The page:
Daily Archives: March 7, 2017

Thomas Starzl (1926-2017) – The man who saved countless humans using animal research

Dr. Starzl, a pioneer in the field of surgery and the “father” of organ transplantation in humans, was the first surgeon to perform a human liver transplant.

The liver is a remarkable organ, although more specifically it is a gland. It is essential to the functioning of the human body and is involved in metabolism, the production of hormones, detoxification — to name a few of its many functions. Unlike some of the other organs in the human body — of which we have two, such as the kidneys — there is no redundancy for the liver. For example, if one kidney fails the other kidney can compensate for the loss of function, and in many cases people with one kidney can live a normal life. In contrast, in cases of liver failure the only way to continue living would be liver transplantation; although in the short term — usually while waiting for a liver transplant — liver dialysis may be used. However, the liver is quite remarkable, and unlike many other organs possesses the capacity to regenerate, even if as much as 50 to 75% of the organ is damaged. Chronic liver disease, lasting more than six months, is debilitating and if not assessed early and treated (where possible) leads to death. It is estimated that over 50 million people are impacted from chronic liver disease.

Dr. Starzl’s work on human organ transplants was based on his earlier fundamental (basic) research in dogs. Unaware then of the potential application to humans, Dr. Starzl was investigating the role of nutrient rich blood and its contribution to liver health. Dr. Starzl formulated this question based on a lecture by Dr. Stuart Welch in 1957, who described an experiment where he had grafted an extra liver into a dog. In this experiment, blood left the grafted liver via the same system as the original liver, while the system bringing blood to the liver was different. Dr. Starzl hypothesized that the reason Dr. Welch’s transplant failed was a consequence of the different blood supply which brought blood to the liver.

Image courtesy of the University of Pittsburgh

In his subsequent investigations, Dr. Starzl developed and refined several liver transplant procedures in dogs — with his first success (survival after the operation) occurring in 1958. Between then and 1963, when the first human liver transplantation occurred, much research was being performed into immunosuppression by Dr. Roy Calne — also in dogs. This research was integral to the organ transplant field. Without understanding immunosuppression, the body would reject the donor organ; rendering the transplant useless. This pioneering work, in conjunction with Dr. Starzl’s own work, led to the first attempt at a human liver transplant in 1963. This first transplant was not successful, with the patient dying during the operation. Subsequent operations also resulted in patient death within a few weeks. However, those deaths provided evidence that the donor liver was able to function in the recipient’s body.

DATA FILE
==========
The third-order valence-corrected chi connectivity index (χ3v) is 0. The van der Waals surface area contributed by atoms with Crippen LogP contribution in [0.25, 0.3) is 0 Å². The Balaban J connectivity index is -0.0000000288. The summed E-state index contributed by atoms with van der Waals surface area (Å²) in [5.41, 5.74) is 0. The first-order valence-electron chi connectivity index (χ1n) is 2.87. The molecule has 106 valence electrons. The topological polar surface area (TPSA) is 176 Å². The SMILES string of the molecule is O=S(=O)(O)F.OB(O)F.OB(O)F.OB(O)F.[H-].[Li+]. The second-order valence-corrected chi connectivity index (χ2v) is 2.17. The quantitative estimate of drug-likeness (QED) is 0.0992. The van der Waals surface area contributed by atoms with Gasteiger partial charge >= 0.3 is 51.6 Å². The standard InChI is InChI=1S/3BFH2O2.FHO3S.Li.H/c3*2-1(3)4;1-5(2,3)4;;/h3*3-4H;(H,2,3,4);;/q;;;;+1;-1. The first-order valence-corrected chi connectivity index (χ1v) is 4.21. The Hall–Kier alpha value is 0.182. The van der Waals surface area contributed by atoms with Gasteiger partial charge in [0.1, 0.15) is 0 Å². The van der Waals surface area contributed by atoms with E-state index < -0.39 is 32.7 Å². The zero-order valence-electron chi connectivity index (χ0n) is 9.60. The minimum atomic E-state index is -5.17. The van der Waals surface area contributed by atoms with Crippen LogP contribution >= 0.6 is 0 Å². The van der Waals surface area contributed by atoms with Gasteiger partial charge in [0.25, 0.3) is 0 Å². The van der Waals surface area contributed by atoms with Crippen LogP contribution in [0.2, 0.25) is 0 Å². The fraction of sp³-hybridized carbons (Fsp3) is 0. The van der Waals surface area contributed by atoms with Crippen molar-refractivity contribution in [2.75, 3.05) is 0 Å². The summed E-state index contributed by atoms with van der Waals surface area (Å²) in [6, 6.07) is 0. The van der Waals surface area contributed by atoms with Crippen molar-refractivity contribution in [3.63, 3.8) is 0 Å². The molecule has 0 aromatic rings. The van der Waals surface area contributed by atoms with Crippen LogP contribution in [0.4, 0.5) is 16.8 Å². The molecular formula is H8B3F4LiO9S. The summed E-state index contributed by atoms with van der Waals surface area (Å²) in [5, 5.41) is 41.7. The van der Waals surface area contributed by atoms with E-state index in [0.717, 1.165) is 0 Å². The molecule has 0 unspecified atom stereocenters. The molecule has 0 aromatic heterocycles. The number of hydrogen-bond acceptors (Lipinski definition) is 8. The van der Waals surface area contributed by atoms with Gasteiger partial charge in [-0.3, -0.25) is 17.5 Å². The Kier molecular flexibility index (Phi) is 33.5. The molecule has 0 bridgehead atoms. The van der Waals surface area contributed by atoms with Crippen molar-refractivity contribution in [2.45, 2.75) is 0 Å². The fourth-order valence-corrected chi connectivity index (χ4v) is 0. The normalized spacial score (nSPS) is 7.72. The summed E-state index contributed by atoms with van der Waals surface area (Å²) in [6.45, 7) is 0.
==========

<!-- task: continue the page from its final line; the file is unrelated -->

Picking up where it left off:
Dr. Starzl continued to refine and update his method, later moving his investigations to pigs — grafts from pigs were better tolerated by the human recipient. Then in 1967, he reopened his program and performed the first successful human liver transplant. Mortality after the procedure decreased over time, and “more than half of the liver-transplant patients who underwent surgery in 1998 were alive ten years later, and in 2009, almost 50,000 Americans carried a transplanted liver” (Lasker Foundation).

In 2012, Dr. Starzl and Roy Calne were honoured with the Lasker Award for their pioneering work in liver transplantation – “an intervention that has restored normal life to thousands of patients with end-stage liver disease”.

Complete liver replacement in the dog. The fact that the recipient was a dog rather than a human is identifiable only by the multi-lobar appearance of the liver. Image from University of Pittsburgh

Dr. Starzl was a brilliant scientist with a prolific career; over 2200 articles, 26 honorary degrees, and thousands of lives helped/saved by his work. We have previously written about this here; discussing him receiving the Lasker award. Similar to that post, we recommend reading about Dr. Starzl and his remarkable life here. We also encourage our readers to reflect upon his work, and the remarkable progress that was made using non-human animals for research. In particular, much of his pioneering work was derived from fundamental research investigating surgical procedures in dogs and his later work, refining the method, involved other non-human animals: pigs and baboons. It is often difficult to estimate the prospective benefit of research performed in non-human animals — but Dr. Starzl’s work is a great example of the potential reach of such research.

Jeremy Bailoo